The show craftily skewers the system that lured its contestants into debt, intermixing questions about Beyoncé and condoms with earnest facts about the moral blight of for-profit colleges. But despite its good intentions, Paid Off accidentally provides a glitzy simulation of the labor market. On stage and off, individuals use their knowledge and skills to compete for income against their peers, and the winnings are fundamentally scarce, if not zero-sum.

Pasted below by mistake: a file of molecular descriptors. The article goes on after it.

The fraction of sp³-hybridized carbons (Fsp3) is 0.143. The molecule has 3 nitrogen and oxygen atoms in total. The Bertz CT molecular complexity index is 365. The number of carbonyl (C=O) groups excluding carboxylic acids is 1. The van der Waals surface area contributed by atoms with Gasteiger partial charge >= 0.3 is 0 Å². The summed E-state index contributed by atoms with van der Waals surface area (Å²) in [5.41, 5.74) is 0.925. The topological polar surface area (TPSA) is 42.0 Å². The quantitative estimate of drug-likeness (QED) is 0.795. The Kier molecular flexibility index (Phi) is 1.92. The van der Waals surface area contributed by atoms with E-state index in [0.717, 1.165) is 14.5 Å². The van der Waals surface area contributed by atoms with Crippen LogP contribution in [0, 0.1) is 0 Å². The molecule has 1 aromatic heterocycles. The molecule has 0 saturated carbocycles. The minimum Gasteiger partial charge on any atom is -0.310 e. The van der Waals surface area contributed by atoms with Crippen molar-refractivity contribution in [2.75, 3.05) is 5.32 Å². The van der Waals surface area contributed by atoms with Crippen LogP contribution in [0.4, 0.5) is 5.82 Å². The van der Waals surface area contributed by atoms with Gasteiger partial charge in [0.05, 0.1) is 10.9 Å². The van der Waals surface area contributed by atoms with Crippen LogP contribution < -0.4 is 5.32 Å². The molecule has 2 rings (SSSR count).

The program implicitly punishes people with lower debt burdens. On Paid Off, the contestants carry debt ranging from several thousand dollars to tens of thousands of dollars. In the final round, winners can receive a check equal to their total debt burden. This means that a contestant fresh out of law school with $40,000 in debt can earn an order of magnitude more from the show than a community college graduate with just $4,000 in debt.